Share This Article:

Whole-Body 64-Slice Multidetector Computed Tomography (MDCT) Identifies High-Risk Myeloma

Abstract Full-Text HTML Download Download as PDF (Size:234KB) PP. 644-649
DOI: 10.4236/ijcm.2012.37115    3,647 Downloads   4,778 Views  

ABSTRACT

Background: In Multiple Myeloma (MM) the individuation of bone lesions at baseline is mandatory because the detection of cortical damage reflects prognostic implications. Conventional Radiography (CR) shows osteolytic bone lesions only when the cortical bone damage is more than 30%. Whole-body 64-slice multidetector computed tomography (MDCT) has recently been employed for detecting early osteolytic disease. Patients and Methods: Twenty-height patients with Asymptomatic MM according to IMWG criteria underwent a 64 MDCT. Results: In our experience MDCT revealed osteolysis in 14/28 patients with normal skeletal survey and in 6 patients with normal Magnetic Resonance Imaging (MRI). Patients with radiological evidence of bone disease on MDCT were at high risk of progression with a median time to progression of 5 months (range 1 - 26 months) in comparison with patients without radiological evidence of bone disease who, conversely, showed a median time to progression of 20 months (range 8 - 40 months) (P = 0.0001). Conclusions: MDCT is able to identify MM patients with a high risk of progression, who might benefit from early therapy.

Conflicts of Interest

The authors declare no conflicts of interest.

Cite this paper

G. Mele, G. D’Agostino, G. Loseto, M. Coppi, A. Melpignano, G. Angone and G. Quarta, "Whole-Body 64-Slice Multidetector Computed Tomography (MDCT) Identifies High-Risk Myeloma," International Journal of Clinical Medicine, Vol. 3 No. 7, 2012, pp. 644-649. doi: 10.4236/ijcm.2012.37115.

References

[1] M. Dimopoulos, E. Terpos, R. L. Comenzo, et al., “International Myeloma Working Group Consensus Statement and Guidelines Regarding the Current Role of Imaging Techniques in the Diagnosis and Monitoring of Multiple Myeloma,” Leukemia, Vol. 23, 2009, pp. 1545-1556. doi:10.1038/leu.2009.89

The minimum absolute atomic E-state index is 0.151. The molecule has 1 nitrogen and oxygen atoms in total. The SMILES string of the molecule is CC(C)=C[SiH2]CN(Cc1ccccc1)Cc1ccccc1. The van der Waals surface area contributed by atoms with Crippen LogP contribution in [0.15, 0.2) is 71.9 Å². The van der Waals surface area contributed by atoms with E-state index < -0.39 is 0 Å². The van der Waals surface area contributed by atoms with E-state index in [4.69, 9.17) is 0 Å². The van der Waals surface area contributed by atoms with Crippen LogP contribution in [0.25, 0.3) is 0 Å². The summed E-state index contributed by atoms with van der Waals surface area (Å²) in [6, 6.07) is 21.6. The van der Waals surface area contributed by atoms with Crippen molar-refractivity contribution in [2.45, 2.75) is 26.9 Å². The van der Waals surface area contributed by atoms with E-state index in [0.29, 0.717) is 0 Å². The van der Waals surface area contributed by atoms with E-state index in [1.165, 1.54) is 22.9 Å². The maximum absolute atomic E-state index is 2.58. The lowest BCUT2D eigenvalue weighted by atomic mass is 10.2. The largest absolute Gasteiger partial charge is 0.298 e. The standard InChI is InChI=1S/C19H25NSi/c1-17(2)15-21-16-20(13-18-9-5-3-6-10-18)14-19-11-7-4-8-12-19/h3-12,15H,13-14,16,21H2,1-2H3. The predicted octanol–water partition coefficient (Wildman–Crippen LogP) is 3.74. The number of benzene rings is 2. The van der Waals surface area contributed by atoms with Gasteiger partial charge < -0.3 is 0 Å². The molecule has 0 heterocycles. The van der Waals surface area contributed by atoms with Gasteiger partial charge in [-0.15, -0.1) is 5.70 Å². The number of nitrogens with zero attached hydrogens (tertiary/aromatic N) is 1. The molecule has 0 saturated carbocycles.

[2] B. G. Durie, R. A. Kyle, A. Belch, et al., “Myeloma Man- agement Guidelines: A Consensus Report from the Scientific Advisors of the International Myeloma Foundation,” Hematology Journal, Vol. 4, 2003, pp. 379-398. doi:10.1038/sj.thj.6200312
[3] D. M. Weber, M. Dimopoulos, L. A. Moulopoulos, et al., “Prognostic Features of Asymptomatic Multiple Myeloma,” British Journal of Hematology, Vol. 97, No. 4, 1996, pp. 810-814. doi:10.1046/j.1365-2141.1997.1122939.x
[4] F. E. Lecouvet, B. C. Vande Berg, J. Malghem & B. E. Maldague, “Magnetic Resonance and Computed Tomo- graphy Imaging in Multiple Myeloma,” Seminars in Musculoskeletal Radiology, Vol. 5, No. 1, 2001, pp. 43- 55. doi:10.1055/s-2001-12920
[5] A. Baur-Melnyk, S. Buhmann, C. Becker, et al., “Whole-Body MRI versus Whole-Body MDCT for Staging of Multiple Myeloma,” American Journal of Roentgenology, Vol. 190, No. 4, 2008, pp. 1097-1104. doi:10.2214/AJR.07.2635
[6] M. Horger, L. Kanz, B. Denecke, et al., “The Benefit of Using Whole-Body, Low-Dose, Nonenhanced, Multidetector Computed Tomography for Follow-Up and Therapy Response Monitoring in Patients Whit Multiple Myeloma,”, Cancer, Vol. 109, No. 8, 2007, pp. 1617-1626. doi:10.1002/cncr.22572
[7] F. Wisloff, P. Andersen, T. R. Andersson, et al., “Incidence and Follow-Up of Asymptomatic Multiple Myeloma. The Myeloma Project of Health Region I in Norway,” European Journal of Haematology, Vol. 47, No. 5, 1991, pp. 338-341. doi:10.1111/j.1600-0609.1991.tb01857.x
[8] A. Baur-Melnyk and M. Reiser, “Staging of Multiple Myeloma with MRI: Comparison to MSCT and Conventional Radiography,” Radiologe, Vol. 44, No. 9, 2004, pp. 874-881.
[9] M. Dimopoulos, P. G. Richardson, N. Brandenburg, et al., “A Review of Second Primary Malignancy in Patients with Relapsed or Refractory Multiple Myeloma Treated with Lenalidomide,” Blood, Vol. 119, No. 12, 2012, pp. 2764-2767. doi:10.1182/blood-2011-08-373514

  
comments powered by Disqus

Copyright © 2018 by authors and Scientific Research Publishing Inc.

Creative Commons License

This work and the related PDF file are licensed under a Creative Commons Attribution 4.0 International License.